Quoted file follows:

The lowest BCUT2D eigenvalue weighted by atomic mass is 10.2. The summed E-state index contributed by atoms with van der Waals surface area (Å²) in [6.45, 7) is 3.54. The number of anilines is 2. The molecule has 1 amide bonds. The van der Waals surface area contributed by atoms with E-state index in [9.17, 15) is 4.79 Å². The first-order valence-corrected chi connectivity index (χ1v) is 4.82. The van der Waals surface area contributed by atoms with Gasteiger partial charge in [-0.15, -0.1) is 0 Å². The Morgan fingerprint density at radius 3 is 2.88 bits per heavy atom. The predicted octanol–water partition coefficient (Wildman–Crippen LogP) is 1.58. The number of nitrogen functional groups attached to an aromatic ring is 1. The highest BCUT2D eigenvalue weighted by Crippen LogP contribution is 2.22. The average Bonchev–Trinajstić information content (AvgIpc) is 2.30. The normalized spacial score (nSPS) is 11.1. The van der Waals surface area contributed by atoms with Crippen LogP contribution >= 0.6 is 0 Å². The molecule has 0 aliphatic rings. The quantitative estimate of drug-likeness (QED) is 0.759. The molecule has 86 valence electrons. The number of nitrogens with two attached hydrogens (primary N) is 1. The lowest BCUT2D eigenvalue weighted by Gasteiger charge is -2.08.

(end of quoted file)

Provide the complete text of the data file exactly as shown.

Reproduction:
The lowest BCUT2D eigenvalue weighted by atomic mass is 10.2. The summed E-state index contributed by atoms with van der Waals surface area (Å²) in [6.45, 7) is 3.54. The number of anilines is 2. The molecule has 1 amide bonds. The van der Waals surface area contributed by atoms with E-state index in [9.17, 15) is 4.79 Å². The first-order valence-corrected chi connectivity index (χ1v) is 4.82. The van der Waals surface area contributed by atoms with Gasteiger partial charge in [-0.15, -0.1) is 0 Å². The Morgan fingerprint density at radius 3 is 2.88 bits per heavy atom. The predicted octanol–water partition coefficient (Wildman–Crippen LogP) is 1.58. The number of nitrogen functional groups attached to an aromatic ring is 1. The highest BCUT2D eigenvalue weighted by Crippen LogP contribution is 2.22. The average Bonchev–Trinajstić information content (AvgIpc) is 2.30. The normalized spacial score (nSPS) is 11.1. The van der Waals surface area contributed by atoms with Crippen LogP contribution >= 0.6 is 0 Å². The molecule has 0 aliphatic rings. The quantitative estimate of drug-likeness (QED) is 0.759. The molecule has 86 valence electrons. The number of nitrogens with two attached hydrogens (primary N) is 1. The lowest BCUT2D eigenvalue weighted by Gasteiger charge is -2.08.